Alvarez v. Delta Airlines, Inc., No. CIV. 01-1989(RLA).

CourtUnited States District Courts. 1st Circuit. District of Puerto Rico
Writing for the CourtAcosta
Citation319 F.Supp.2d 240
Decision Date17 May 2004
Docket NumberNo. CIV. 01-1989(RLA).
PartiesAntonio Castro ALVAREZ Plaintiff, v. DELTA AIRLINES, INC. Defendant.
319 F.Supp.2d 240
Antonio Castro ALVAREZ Plaintiff,
v.
DELTA AIRLINES, INC. Defendant.
No. CIV. 01-1989(RLA).
United States District Court, D. Puerto Rico.
May 17, 2004.

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Ericson Sanchez Preks, Esq., Aldarondo Girald Law Office, Laura Maldonado-Rodriguez, Esq., San Juan, PR, for Plaintiff.

Anita Montaner-Sevillano, Esq., Francisco Chevere, Esq., McConnell Valdes, San Juan, PR, for Defendant.

ORDER DISMISSING TITLE VII CLAIMS AS TIME BARRED AND DECLINING SUPPLEMENTAL JURISDICTION

ACOSTA, District Judge.


Plaintiff ANTONIO CASTRO ALVAREZ ("CASTRO") filed a complaint of sex discrimination under Title VII of the Civil Rights Act of 1964, 42 U.S.C.A. sec.2000e et. seq., and supplemental claims under Puerto Rico Act No. 17 of April 22, 1988, 29 L.P.R.A. sec. 155a et. seq.; Puerto Rico Act No. 80 of May 30, 1976, 29 L.P.R.A.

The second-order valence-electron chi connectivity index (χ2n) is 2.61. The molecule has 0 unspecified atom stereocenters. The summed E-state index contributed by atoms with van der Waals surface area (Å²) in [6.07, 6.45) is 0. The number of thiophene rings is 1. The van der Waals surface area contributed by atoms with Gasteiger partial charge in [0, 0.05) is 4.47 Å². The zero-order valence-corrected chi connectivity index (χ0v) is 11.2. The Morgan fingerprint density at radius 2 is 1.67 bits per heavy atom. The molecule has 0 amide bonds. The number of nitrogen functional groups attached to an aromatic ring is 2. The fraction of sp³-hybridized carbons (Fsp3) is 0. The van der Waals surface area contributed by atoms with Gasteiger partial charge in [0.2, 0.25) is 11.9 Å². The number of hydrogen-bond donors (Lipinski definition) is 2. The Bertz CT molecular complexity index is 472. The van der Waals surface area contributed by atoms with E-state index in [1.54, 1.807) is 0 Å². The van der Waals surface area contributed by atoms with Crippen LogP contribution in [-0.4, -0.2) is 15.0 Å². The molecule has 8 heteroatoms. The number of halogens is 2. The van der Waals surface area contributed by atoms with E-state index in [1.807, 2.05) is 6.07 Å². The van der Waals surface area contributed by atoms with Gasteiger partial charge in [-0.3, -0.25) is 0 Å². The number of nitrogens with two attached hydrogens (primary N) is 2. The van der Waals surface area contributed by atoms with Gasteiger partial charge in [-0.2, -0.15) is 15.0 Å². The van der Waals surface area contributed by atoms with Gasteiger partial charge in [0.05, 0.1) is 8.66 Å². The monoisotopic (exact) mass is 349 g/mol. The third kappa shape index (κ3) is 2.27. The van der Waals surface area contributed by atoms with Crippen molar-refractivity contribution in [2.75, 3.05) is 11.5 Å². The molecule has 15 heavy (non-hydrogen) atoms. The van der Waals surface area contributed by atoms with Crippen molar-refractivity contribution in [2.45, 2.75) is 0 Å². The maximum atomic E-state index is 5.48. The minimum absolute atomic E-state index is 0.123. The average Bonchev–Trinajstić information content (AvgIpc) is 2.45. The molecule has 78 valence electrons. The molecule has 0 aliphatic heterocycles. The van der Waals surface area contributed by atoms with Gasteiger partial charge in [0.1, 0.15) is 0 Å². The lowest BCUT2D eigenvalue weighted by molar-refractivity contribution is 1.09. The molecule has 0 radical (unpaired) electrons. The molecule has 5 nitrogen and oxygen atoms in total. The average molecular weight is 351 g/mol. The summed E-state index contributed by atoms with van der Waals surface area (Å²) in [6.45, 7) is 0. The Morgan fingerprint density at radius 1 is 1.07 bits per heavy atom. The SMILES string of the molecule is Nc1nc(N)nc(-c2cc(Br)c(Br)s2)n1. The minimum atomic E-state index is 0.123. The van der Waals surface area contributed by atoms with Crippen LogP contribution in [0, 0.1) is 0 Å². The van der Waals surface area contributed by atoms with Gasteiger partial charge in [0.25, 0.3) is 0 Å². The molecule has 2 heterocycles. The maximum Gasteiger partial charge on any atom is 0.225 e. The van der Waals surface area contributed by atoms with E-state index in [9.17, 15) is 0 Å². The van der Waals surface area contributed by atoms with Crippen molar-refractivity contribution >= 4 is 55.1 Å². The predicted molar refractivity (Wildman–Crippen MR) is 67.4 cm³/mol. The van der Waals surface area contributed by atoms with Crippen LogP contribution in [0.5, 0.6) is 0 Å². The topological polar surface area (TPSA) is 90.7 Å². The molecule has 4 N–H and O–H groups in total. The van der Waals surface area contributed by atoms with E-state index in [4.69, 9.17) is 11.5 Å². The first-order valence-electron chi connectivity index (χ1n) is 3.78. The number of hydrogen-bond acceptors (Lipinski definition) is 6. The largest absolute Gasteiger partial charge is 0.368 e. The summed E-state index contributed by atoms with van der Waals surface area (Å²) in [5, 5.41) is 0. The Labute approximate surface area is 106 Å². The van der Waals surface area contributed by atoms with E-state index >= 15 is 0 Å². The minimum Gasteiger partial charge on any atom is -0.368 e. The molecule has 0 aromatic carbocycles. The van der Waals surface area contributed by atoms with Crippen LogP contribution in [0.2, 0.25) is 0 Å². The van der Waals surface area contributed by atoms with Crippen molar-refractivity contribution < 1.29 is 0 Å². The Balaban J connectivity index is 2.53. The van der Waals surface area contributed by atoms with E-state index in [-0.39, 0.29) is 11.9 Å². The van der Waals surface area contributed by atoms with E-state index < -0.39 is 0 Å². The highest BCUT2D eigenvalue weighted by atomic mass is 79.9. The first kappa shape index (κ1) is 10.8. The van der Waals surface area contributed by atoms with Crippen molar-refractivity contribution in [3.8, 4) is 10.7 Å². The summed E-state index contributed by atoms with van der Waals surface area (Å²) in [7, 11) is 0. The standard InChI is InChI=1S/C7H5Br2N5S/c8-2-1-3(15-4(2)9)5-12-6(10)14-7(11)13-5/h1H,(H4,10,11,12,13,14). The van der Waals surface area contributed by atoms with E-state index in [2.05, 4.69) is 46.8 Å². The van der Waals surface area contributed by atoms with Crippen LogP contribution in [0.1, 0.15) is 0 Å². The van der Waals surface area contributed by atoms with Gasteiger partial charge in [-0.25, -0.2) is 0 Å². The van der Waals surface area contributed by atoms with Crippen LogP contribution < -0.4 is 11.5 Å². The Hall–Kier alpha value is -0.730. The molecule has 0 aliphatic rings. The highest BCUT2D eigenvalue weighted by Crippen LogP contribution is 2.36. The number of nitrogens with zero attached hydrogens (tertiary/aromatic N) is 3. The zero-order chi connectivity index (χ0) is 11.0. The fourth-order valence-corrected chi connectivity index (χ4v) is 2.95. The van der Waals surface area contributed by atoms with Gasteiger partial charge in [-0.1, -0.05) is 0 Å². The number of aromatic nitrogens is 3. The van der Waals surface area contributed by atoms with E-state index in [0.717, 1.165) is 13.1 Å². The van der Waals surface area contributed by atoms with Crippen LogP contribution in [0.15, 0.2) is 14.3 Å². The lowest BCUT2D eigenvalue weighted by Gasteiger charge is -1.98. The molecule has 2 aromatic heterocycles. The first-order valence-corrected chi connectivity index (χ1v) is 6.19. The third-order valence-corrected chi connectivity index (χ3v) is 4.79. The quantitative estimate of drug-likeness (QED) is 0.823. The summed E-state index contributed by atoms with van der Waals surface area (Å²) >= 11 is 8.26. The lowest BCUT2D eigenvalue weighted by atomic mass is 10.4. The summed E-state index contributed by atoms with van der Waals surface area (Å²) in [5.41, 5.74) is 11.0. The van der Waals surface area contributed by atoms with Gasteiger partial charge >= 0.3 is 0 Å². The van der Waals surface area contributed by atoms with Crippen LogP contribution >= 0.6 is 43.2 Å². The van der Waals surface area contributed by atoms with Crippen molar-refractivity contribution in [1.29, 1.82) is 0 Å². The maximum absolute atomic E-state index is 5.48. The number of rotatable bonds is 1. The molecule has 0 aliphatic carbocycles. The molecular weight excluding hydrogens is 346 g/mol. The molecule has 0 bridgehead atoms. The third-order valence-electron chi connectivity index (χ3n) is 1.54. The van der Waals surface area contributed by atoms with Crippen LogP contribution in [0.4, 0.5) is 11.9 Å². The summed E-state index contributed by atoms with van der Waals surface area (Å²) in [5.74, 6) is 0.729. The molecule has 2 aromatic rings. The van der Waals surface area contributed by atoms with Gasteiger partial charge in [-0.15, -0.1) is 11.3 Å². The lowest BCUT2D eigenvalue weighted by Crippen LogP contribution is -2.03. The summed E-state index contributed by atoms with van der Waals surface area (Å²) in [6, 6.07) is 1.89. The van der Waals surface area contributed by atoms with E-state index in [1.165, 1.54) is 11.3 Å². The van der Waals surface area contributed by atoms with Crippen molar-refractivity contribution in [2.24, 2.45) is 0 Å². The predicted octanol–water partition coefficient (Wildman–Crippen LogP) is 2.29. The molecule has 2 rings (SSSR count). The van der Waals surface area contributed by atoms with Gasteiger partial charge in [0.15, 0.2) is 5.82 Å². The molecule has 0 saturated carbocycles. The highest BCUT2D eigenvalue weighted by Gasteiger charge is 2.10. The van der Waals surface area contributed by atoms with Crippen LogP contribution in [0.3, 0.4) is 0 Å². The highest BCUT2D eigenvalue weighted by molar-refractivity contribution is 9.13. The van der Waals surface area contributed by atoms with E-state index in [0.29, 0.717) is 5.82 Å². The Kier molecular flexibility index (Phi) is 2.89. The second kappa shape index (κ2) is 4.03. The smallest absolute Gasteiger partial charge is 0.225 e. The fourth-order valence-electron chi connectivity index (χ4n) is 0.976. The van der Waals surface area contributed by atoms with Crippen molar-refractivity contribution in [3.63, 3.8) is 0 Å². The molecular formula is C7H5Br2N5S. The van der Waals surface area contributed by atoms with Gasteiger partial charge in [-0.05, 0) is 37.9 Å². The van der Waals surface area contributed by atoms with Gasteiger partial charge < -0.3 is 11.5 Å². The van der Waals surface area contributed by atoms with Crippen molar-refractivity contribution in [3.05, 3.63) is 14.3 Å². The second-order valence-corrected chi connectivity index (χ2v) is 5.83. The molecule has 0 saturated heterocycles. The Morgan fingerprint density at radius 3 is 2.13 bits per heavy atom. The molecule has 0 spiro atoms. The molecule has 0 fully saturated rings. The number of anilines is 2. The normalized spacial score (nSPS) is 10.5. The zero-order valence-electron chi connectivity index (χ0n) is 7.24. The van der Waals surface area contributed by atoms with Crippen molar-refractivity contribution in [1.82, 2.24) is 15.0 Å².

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sec. 185a et. seq.; and Articles 1802 and 1803 of the Civil Code of Puerto Rico, 31 L.P.R.A. sec. 5141 and 5142. CASTRO alleges that during his employment with the defendant, DELTA AIRLINES, INC. ("DELTA") he was sexually harassed by three male co-workers, who subjected him to a hostile work environment, and that he was discharged without just cause and in retaliation for complaining of said harassment.

DELTA filed a motion for summary judgment1 requesting dismissal of plaintiff's Amended Complaint. DELTA argues, in essence, that plaintiff's sexual harassment and retaliation causes of action under federal law are time-barred, and that this Court should abstain from exercising its supplemental jurisdiction over the state-law causes of action.

I. THE SUMMARY JUDGMENT STANDARD

Summary judgment is appropriate when "the pleadings, depositions, answers to interrogatories, and admissions on file, together with affidavits, if any, show that there is no genuine issue as to any material fact and that the moving party is entitled to a judgment as a matter of law." Fed.R.Civ.P. 56(c). Santiago Clemente v. Executive Airlines, 7 F.Supp.2d 114 (D.Puerto Rico 1998); affirmed, 213 F.3d 25 (1st Cir.2000).